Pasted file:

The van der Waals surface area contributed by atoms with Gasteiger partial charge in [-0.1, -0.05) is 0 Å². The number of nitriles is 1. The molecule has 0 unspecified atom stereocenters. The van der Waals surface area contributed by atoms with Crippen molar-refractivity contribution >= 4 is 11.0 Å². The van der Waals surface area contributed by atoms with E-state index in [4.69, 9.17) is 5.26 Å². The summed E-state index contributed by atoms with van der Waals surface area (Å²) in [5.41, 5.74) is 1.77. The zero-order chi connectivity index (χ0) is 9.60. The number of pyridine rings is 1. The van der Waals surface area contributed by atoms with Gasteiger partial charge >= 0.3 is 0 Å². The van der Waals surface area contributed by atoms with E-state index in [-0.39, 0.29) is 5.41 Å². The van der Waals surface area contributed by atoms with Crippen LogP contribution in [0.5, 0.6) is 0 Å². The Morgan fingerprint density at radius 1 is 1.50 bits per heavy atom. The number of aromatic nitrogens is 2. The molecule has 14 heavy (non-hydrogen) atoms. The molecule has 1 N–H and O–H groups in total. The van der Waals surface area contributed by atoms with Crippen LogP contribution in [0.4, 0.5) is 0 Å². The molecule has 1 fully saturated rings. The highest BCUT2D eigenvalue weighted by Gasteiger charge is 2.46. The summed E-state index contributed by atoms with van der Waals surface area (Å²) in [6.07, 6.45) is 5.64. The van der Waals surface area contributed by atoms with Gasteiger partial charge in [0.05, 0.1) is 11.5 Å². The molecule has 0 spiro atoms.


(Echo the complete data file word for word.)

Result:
The van der Waals surface area contributed by atoms with Gasteiger partial charge in [-0.1, -0.05) is 0 Å². The number of nitriles is 1. The molecule has 0 unspecified atom stereocenters. The van der Waals surface area contributed by atoms with Crippen molar-refractivity contribution >= 4 is 11.0 Å². The van der Waals surface area contributed by atoms with E-state index in [4.69, 9.17) is 5.26 Å². The summed E-state index contributed by atoms with van der Waals surface area (Å²) in [5.41, 5.74) is 1.77. The zero-order chi connectivity index (χ0) is 9.60. The number of pyridine rings is 1. The van der Waals surface area contributed by atoms with Gasteiger partial charge >= 0.3 is 0 Å². The van der Waals surface area contributed by atoms with E-state index in [-0.39, 0.29) is 5.41 Å². The van der Waals surface area contributed by atoms with Crippen LogP contribution in [0.5, 0.6) is 0 Å². The Morgan fingerprint density at radius 1 is 1.50 bits per heavy atom. The number of aromatic nitrogens is 2. The molecule has 14 heavy (non-hydrogen) atoms. The molecule has 1 N–H and O–H groups in total. The van der Waals surface area contributed by atoms with Crippen LogP contribution in [0.4, 0.5) is 0 Å². The molecule has 1 fully saturated rings. The highest BCUT2D eigenvalue weighted by Gasteiger charge is 2.46. The summed E-state index contributed by atoms with van der Waals surface area (Å²) in [6.07, 6.45) is 5.64. The van der Waals surface area contributed by atoms with Gasteiger partial charge in [0.05, 0.1) is 11.5 Å². The molecule has 0 spiro atoms.